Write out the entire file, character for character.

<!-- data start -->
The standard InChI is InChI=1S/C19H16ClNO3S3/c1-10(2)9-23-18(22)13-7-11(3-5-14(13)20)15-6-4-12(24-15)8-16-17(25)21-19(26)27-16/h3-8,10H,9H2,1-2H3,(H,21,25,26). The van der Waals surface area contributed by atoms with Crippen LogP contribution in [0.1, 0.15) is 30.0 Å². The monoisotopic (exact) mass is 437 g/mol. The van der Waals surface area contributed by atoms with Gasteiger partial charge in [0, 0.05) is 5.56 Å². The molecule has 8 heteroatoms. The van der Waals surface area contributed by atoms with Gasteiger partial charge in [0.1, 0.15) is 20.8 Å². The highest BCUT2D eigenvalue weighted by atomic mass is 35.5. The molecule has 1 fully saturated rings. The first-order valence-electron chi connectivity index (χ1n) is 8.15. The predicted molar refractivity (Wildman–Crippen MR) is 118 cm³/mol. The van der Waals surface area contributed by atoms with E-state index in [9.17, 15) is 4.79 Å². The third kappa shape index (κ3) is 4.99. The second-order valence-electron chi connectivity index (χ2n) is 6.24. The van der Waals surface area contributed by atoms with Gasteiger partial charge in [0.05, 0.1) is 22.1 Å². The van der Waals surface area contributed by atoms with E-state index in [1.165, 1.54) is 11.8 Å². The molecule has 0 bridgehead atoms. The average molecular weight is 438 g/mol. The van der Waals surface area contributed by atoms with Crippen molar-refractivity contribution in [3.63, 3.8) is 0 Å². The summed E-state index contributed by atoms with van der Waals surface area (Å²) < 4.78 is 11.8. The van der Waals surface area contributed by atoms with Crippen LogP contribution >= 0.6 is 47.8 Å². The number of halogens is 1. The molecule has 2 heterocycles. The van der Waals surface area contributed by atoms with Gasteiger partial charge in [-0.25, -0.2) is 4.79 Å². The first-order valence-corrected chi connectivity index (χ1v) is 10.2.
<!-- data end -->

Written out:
The standard InChI is InChI=1S/C19H16ClNO3S3/c1-10(2)9-23-18(22)13-7-11(3-5-14(13)20)15-6-4-12(24-15)8-16-17(25)21-19(26)27-16/h3-8,10H,9H2,1-2H3,(H,21,25,26). The van der Waals surface area contributed by atoms with Crippen LogP contribution in [0.1, 0.15) is 30.0 Å². The monoisotopic (exact) mass is 437 g/mol. The van der Waals surface area contributed by atoms with Gasteiger partial charge in [0, 0.05) is 5.56 Å². The molecule has 8 heteroatoms. The van der Waals surface area contributed by atoms with Gasteiger partial charge in [0.1, 0.15) is 20.8 Å². The highest BCUT2D eigenvalue weighted by atomic mass is 35.5. The molecule has 1 fully saturated rings. The first-order valence-electron chi connectivity index (χ1n) is 8.15. The predicted molar refractivity (Wildman–Crippen MR) is 118 cm³/mol. The van der Waals surface area contributed by atoms with E-state index in [9.17, 15) is 4.79 Å². The third kappa shape index (κ3) is 4.99. The second-order valence-electron chi connectivity index (χ2n) is 6.24. The van der Waals surface area contributed by atoms with Gasteiger partial charge in [0.05, 0.1) is 22.1 Å². The van der Waals surface area contributed by atoms with E-state index in [1.165, 1.54) is 11.8 Å². The molecule has 0 bridgehead atoms. The average molecular weight is 438 g/mol. The van der Waals surface area contributed by atoms with Crippen molar-refractivity contribution in [3.63, 3.8) is 0 Å². The summed E-state index contributed by atoms with van der Waals surface area (Å²) < 4.78 is 11.8. The van der Waals surface area contributed by atoms with Crippen LogP contribution >= 0.6 is 47.8 Å². The number of halogens is 1. The molecule has 2 heterocycles. The van der Waals surface area contributed by atoms with Gasteiger partial charge in [-0.25, -0.2) is 4.79 Å². The first-order valence-corrected chi connectivity index (χ1v) is 10.2.